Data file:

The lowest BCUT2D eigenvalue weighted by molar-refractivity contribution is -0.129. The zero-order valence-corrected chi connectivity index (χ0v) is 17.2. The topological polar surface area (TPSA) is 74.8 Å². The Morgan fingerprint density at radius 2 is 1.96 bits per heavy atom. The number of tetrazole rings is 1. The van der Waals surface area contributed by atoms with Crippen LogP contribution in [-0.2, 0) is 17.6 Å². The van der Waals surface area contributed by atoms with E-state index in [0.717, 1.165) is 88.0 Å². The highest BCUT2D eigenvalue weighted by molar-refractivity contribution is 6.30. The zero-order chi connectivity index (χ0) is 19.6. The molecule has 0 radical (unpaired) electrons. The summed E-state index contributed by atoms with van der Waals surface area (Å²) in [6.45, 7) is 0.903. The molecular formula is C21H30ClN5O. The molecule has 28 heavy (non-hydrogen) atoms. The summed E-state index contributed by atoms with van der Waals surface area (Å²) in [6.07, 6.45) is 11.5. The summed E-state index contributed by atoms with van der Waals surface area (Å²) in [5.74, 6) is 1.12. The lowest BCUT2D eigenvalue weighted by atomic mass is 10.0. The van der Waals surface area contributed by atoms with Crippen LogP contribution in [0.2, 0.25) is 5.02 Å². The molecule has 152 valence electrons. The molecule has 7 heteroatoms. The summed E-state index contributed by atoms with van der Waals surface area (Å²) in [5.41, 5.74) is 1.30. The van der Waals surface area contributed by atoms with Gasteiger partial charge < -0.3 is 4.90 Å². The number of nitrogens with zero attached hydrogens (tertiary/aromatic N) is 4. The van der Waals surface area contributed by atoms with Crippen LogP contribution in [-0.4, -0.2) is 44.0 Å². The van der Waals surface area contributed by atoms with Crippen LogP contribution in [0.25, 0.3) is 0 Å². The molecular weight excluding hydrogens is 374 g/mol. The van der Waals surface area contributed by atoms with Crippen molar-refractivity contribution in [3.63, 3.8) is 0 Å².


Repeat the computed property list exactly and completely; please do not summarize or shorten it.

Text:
The lowest BCUT2D eigenvalue weighted by molar-refractivity contribution is -0.129. The zero-order valence-corrected chi connectivity index (χ0v) is 17.2. The topological polar surface area (TPSA) is 74.8 Å². The Morgan fingerprint density at radius 2 is 1.96 bits per heavy atom. The number of tetrazole rings is 1. The van der Waals surface area contributed by atoms with Crippen LogP contribution in [-0.2, 0) is 17.6 Å². The van der Waals surface area contributed by atoms with E-state index in [0.717, 1.165) is 88.0 Å². The highest BCUT2D eigenvalue weighted by molar-refractivity contribution is 6.30. The zero-order chi connectivity index (χ0) is 19.6. The molecule has 0 radical (unpaired) electrons. The summed E-state index contributed by atoms with van der Waals surface area (Å²) in [6.45, 7) is 0.903. The molecular formula is C21H30ClN5O. The molecule has 28 heavy (non-hydrogen) atoms. The summed E-state index contributed by atoms with van der Waals surface area (Å²) in [6.07, 6.45) is 11.5. The summed E-state index contributed by atoms with van der Waals surface area (Å²) in [5.74, 6) is 1.12. The lowest BCUT2D eigenvalue weighted by atomic mass is 10.0. The van der Waals surface area contributed by atoms with Crippen LogP contribution in [0.2, 0.25) is 5.02 Å². The molecule has 152 valence electrons. The molecule has 7 heteroatoms. The summed E-state index contributed by atoms with van der Waals surface area (Å²) in [5.41, 5.74) is 1.30. The van der Waals surface area contributed by atoms with Gasteiger partial charge < -0.3 is 4.90 Å². The number of nitrogens with zero attached hydrogens (tertiary/aromatic N) is 4. The van der Waals surface area contributed by atoms with Crippen LogP contribution in [-0.4, -0.2) is 44.0 Å². The van der Waals surface area contributed by atoms with Crippen LogP contribution in [0.25, 0.3) is 0 Å². The molecular weight excluding hydrogens is 374 g/mol. The van der Waals surface area contributed by atoms with Crippen molar-refractivity contribution in [3.63, 3.8) is 0 Å².